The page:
Before I get any further I should perhaps mention that whatever I write her is but a small fraction of the stuff that wifey has to endure. She often has the two year old in bed with her, pressed up against her, from the middle of the night onwards and often doesn’t stop with chores or work until well gone 9 o’clock. So while I’m considering the concept of me time, it doesn’t for one minute predicate the lady wife having it ten times worse than me.
Before we had kids I used to have hobbies- both formalised and organised ones like scuba diving and the typical hobbies that lots of blokes have- I liked playing video games, reading books, staying up late to watch films, going to the cinema regularly and just messing about doing nothing in particular. Before the boy came along I had even started to learn golf along with wifey.
What struck me over the weekend was how much this has changed now we own three kids. The first thing to go was the scuba diving as it was i) too expensive and ii) all the trips happened on the weekend which are typically family times. Following closely behind that was golf. We’d only had ten lessons anyway and the time to both play and get better wasn’t there any more. No great loss but I’ve now not picked up a club in 7 years. Next to go, and this was an odd one, was my love of reading. My eyes (and brain) were just to tired after a day at work and interrupted sleep, to let me concentrate properly on reading. Since the boy breath held to the point of passing out, the next to go was time out together with wifey; either the cinema, the pub or a meal together, since we didn’t feel we could ask anyone to babysit and the cost of an actual babysitter along with the activity itself was too much. Even staying up late to watch films went by the by as we’d often be so exhausted we’d just give up and go to sleep.
The kids are now two, five and seven and things have improved a bit (we don’t get woken up every single night by Ned now for example) but there is still precious little down time. I was making a bed at 8pm the other night, and Fifi came in and demanded to know where the ring she’d lost at the Nozstock Music festival was. I struggle to get the kids to bed as it is, nominally aiming for 7pm, with the boy being allowed to read in bed for a bit, I seldom have them settled (and the half a dozen post lights out summons dealt with), before twenty past eight. That leaves realistically an hour and a half or so before I want to consider getting ready for bed myself in case Ned has an exciting night.
I even feel guilty for playing the introduction of Shadow of the Colossus on PS3 the other night. It took half an hour but I gave up in the end because there was simply too much else to do. Part of me misses the times where I’d sneak into bed at quarter to five in the morning after playing Football Manager all night, only to get up two hours later. Most of me doesn’t though because that was a dangerous addiction that could have cost me my sanity. Even so, when I do sit down to engage in a bit of gaming, I often give up quickly as my patience isn’t there, worn as it is to a frazzle by the normal day.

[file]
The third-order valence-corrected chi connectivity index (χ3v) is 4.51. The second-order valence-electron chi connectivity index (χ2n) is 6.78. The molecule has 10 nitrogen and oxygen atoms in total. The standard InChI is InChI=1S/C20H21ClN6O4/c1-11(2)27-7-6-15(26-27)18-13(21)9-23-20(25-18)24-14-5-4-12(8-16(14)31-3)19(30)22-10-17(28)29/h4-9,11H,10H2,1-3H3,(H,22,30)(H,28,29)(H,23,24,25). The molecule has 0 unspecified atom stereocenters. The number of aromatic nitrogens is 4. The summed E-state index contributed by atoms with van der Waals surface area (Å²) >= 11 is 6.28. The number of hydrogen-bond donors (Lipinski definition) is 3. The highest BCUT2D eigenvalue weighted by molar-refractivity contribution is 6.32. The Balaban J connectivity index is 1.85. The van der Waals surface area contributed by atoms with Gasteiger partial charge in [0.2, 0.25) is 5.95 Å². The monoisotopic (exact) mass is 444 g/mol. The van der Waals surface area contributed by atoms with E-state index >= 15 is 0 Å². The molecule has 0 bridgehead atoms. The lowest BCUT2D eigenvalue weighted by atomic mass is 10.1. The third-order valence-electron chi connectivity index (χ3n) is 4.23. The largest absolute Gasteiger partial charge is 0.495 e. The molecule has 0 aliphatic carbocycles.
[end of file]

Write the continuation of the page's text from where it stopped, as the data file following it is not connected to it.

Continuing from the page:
Don’t get me wrong, I still manage to do stuff on my own. Heck, since we’ve had kids I’ve been on all sorts of wonderful blogging trips while wifey has stayed behind and looked after the family (I’ve been to Germany, Italy, Abu Dhabi, as well as away in the UK), and I also go out every Wednesday from 9pm to 10pm and play 5 a side football. I’m hardly hard done by and I’m also off out an additional two times this week, off to a Fuji event at the Shard on Thursday evening and to the MAD blog awards on Friday evening. I’m definitely not hard done by but…
But I suppose I wonder who exactly I am at times. I seem to be mostly either a professional sitting at my desk or a Dad wiping bottoms and cajoling children to do their homework/eat their dinner/get into the bath/stop talking over adults. If I take those two things away, what exactly is left? Sometimes I think it’s just an argumentative contrary bugger, which isn’t the best of things to aspire to or the best example to set for the kids.
I’m sure it’ll get better and this is probably only a phase- either I’ll snap out of it or the kids will get bigger and more easier to manage in ways that will help (and harder to manage in other ways obviously) and there is certainly nothing anyone can really do to help. I tend to go through phases when I’m full of energy and optimism about everything- where I can achieve things easily and everything makes sense- and at other times everything is a slog and I end up second guessing myself on absolutely everything.
I am lucky though because wifey is incredibly supportive, incredibly hard working and really understanding. And, even though she has to deal with 3 small children all day, she still has the patience to deal with me, which truly does mean she has the patience of a saint.